Crazy Winter Swimming in Estonia

6 minute read

This post was originally written for the International Student Ambassador blog and was first published here on 27-May-2021.

No, the title isn’t clickbait.

Great, now that that’s out of the way I need to make a brief detour to set the stage for the event that I took part in. I promise it is going to be worth your while and will give you some cultural context.

In Estonia they have a children’s song called Uhti, Uhti, Uhkesti. If you are an Estonian reading this, you can probably already hear the tune. For the rest of us though the song is about three friends; a shoe, a water bladder (balloon/bottle thingy), and a straw, all wanting to cross the river, Emajõgi. The straw lies down to be the bridge and the shoe while trying to cross it breaks the straw and drowns. On seeing this the balloon laughs himself to death.

Now, I can almost hear the questions that you have!

Is this song really for children? Yes.

Dark? Yep.

Strange? Absolutely.

But also, I believe that a lot of the fairy tales that we now read were modified and were given more pleasant and lived-happily-ever-after endings. So it’s a welcome change to see that Estonian folklore is preserved in its original form.

Alright, now you have some context. The other thing you need to know is that I’m a part of the Tartu Winter Swimming Club. Inspired by the song, the club decided to cross the river as well. Except instead of going from one shore to the other like sane people, we decided that we would cross it from the origin of the river, Võrtsjärv, to the city of Tartu. That is a course of 56-60km!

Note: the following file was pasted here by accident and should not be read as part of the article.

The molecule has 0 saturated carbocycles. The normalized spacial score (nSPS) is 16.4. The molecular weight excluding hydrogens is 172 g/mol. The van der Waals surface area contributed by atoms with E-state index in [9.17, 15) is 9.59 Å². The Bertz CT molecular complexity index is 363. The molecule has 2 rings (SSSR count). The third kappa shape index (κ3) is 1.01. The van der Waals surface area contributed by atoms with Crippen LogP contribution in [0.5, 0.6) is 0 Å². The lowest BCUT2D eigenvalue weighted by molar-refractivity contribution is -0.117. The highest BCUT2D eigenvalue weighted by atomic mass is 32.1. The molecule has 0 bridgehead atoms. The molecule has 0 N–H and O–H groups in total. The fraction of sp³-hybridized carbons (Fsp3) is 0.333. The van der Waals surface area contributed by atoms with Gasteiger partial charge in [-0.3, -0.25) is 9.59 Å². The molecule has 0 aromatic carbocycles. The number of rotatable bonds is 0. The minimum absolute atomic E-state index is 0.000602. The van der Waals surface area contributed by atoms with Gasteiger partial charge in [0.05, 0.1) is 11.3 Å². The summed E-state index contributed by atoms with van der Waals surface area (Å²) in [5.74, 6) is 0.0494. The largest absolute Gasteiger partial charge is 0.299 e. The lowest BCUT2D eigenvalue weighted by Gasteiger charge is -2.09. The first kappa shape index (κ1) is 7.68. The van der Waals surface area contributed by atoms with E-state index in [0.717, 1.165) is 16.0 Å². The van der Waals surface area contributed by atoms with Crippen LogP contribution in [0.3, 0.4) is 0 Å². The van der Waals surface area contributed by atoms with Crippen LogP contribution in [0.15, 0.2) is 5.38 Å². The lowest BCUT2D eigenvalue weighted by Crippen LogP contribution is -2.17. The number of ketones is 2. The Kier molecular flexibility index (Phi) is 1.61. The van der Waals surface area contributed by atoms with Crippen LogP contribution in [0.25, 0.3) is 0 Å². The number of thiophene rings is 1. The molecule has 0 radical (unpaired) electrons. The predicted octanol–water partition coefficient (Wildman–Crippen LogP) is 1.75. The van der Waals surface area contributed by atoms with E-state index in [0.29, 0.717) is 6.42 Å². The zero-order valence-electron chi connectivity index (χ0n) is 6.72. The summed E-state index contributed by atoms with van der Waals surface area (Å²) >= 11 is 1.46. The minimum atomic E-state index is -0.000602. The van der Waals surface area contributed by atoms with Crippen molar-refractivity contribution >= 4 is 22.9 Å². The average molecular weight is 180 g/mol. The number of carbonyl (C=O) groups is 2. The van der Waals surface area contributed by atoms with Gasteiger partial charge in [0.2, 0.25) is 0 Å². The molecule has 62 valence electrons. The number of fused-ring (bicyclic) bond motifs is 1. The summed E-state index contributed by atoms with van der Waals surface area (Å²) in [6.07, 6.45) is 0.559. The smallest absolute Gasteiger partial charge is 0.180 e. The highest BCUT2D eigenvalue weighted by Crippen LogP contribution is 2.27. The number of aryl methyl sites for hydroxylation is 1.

So on 8-May a team of 14 swimmers set out to swim at 6:00AM. To be honest, the difficulty of the task ahead of me didn’t hit me until I got on the boat and the first swimmer got into the water. Now, the funny thing about boats is that the only way out is by swimming! There was no going back now, and I decided that I would make it to the finish line. Thankfully it was a relay event, and wasn’t a competition. The idea was that there was always someone from the team swimming. We had a boat, Signild, trailing the swimmer with the rest of the team onboard. In one round, a swimmer swims as much as they can. Then when they’re tired, they give a signal to the team and someone taps in. Additionally, the boat had a sauna, which was the recovery room for the swimmer who tapped out.

Swimmers tapping out and sauna on the boat
Picture credits: Risto Mets, Mart Nöpps

Even though we were swimming with the current, the conditions were, to put it mildly, harsh. There was rain, hail, strong winds, and cross currents along the way. The water temperature on average was 8°C, and the air temperature varied between 3-15°C. Since I come from Southern India, this kind of cold is something that is quite alien to me. This was crazy indeed, but I’d argue that it wasn’t completely insane. We took quite a lot of safety precautions. For instance, we had swimming buoys with beautiful messages like “Swim or Die!” written on them. These provide visibility for water traffic, and backup for a swimmer who needs help. And obviously the boat going along with the swimmers was the biggest safety net.

Swim or die!
Picture credits: Egon Vaiksaar, Risto Mets

So one by one everyone started swimming and continuing the relay. By the end the team swam 7-8 rounds, and everyone swam about 7 minutes on average. There were some superhumans on the boat who could swim for 27 minutes non-stop. My personal best was 10 minutes. This is without a doubt the hardest I’ve pushed the limits of my body. So by the time we reached the outskirts of the city after 15 gruelling yet fun hours at around 9:00 PM I was exhausted. I was almost in tears when I saw the finish line. That’s when the entire team got into the water and all of us crossed the finish. I wouldn’t be able to express the emotions I felt at that point even if I tried. So, I will leave that to your imagination.